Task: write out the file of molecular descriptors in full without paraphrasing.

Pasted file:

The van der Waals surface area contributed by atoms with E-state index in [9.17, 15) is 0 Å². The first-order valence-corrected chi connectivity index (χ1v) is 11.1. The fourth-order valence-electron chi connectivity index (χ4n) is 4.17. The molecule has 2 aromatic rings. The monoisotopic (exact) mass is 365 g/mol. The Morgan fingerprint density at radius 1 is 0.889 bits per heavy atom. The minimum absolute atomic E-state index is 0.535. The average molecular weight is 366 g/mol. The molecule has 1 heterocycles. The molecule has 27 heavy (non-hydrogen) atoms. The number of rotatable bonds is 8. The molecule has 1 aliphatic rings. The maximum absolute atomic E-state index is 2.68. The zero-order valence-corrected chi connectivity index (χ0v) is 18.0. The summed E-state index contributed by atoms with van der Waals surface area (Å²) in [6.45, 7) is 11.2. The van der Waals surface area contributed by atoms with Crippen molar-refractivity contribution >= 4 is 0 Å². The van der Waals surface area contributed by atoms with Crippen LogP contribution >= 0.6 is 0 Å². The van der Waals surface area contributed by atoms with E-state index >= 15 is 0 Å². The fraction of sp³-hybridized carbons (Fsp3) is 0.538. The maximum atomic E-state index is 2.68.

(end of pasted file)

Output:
The van der Waals surface area contributed by atoms with E-state index in [9.17, 15) is 0 Å². The first-order valence-corrected chi connectivity index (χ1v) is 11.1. The fourth-order valence-electron chi connectivity index (χ4n) is 4.17. The molecule has 2 aromatic rings. The monoisotopic (exact) mass is 365 g/mol. The Morgan fingerprint density at radius 1 is 0.889 bits per heavy atom. The minimum absolute atomic E-state index is 0.535. The average molecular weight is 366 g/mol. The molecule has 1 heterocycles. The molecule has 27 heavy (non-hydrogen) atoms. The number of rotatable bonds is 8. The molecule has 1 aliphatic rings. The maximum absolute atomic E-state index is 2.68. The zero-order valence-corrected chi connectivity index (χ0v) is 18.0. The summed E-state index contributed by atoms with van der Waals surface area (Å²) in [6.45, 7) is 11.2. The van der Waals surface area contributed by atoms with Crippen molar-refractivity contribution >= 4 is 0 Å². The van der Waals surface area contributed by atoms with Crippen LogP contribution >= 0.6 is 0 Å². The van der Waals surface area contributed by atoms with E-state index >= 15 is 0 Å². The fraction of sp³-hybridized carbons (Fsp3) is 0.538. The maximum atomic E-state index is 2.68.